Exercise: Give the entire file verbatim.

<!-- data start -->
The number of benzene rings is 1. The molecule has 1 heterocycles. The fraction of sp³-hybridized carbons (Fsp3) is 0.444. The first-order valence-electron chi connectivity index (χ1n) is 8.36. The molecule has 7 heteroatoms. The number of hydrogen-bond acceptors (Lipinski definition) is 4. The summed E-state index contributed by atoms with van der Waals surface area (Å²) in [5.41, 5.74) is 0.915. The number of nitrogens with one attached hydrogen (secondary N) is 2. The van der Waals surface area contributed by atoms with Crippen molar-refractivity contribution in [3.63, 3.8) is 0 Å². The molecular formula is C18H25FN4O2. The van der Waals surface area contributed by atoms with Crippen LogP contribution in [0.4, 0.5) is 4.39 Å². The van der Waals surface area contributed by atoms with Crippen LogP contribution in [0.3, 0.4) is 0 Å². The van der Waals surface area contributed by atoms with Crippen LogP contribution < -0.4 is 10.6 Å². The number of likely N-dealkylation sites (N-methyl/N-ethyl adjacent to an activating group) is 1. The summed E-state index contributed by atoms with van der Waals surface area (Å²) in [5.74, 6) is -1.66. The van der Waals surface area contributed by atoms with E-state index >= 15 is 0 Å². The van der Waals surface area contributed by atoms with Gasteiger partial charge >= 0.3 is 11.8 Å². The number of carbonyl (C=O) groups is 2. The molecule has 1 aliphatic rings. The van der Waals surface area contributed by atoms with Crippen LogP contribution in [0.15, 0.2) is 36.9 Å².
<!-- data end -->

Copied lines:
The number of benzene rings is 1. The molecule has 1 heterocycles. The fraction of sp³-hybridized carbons (Fsp3) is 0.444. The first-order valence-electron chi connectivity index (χ1n) is 8.36. The molecule has 7 heteroatoms. The number of hydrogen-bond acceptors (Lipinski definition) is 4. The summed E-state index contributed by atoms with van der Waals surface area (Å²) in [5.41, 5.74) is 0.915. The number of nitrogens with one attached hydrogen (secondary N) is 2. The van der Waals surface area contributed by atoms with Crippen molar-refractivity contribution in [3.63, 3.8) is 0 Å². The molecular formula is C18H25FN4O2. The van der Waals surface area contributed by atoms with Crippen LogP contribution in [0.4, 0.5) is 4.39 Å². The van der Waals surface area contributed by atoms with Crippen LogP contribution in [0.3, 0.4) is 0 Å². The van der Waals surface area contributed by atoms with Crippen LogP contribution < -0.4 is 10.6 Å². The number of likely N-dealkylation sites (N-methyl/N-ethyl adjacent to an activating group) is 1. The summed E-state index contributed by atoms with van der Waals surface area (Å²) in [5.74, 6) is -1.66. The van der Waals surface area contributed by atoms with E-state index >= 15 is 0 Å². The van der Waals surface area contributed by atoms with Gasteiger partial charge >= 0.3 is 11.8 Å². The number of carbonyl (C=O) groups is 2. The molecule has 1 aliphatic rings. The van der Waals surface area contributed by atoms with Crippen LogP contribution in [0.15, 0.2) is 36.9 Å².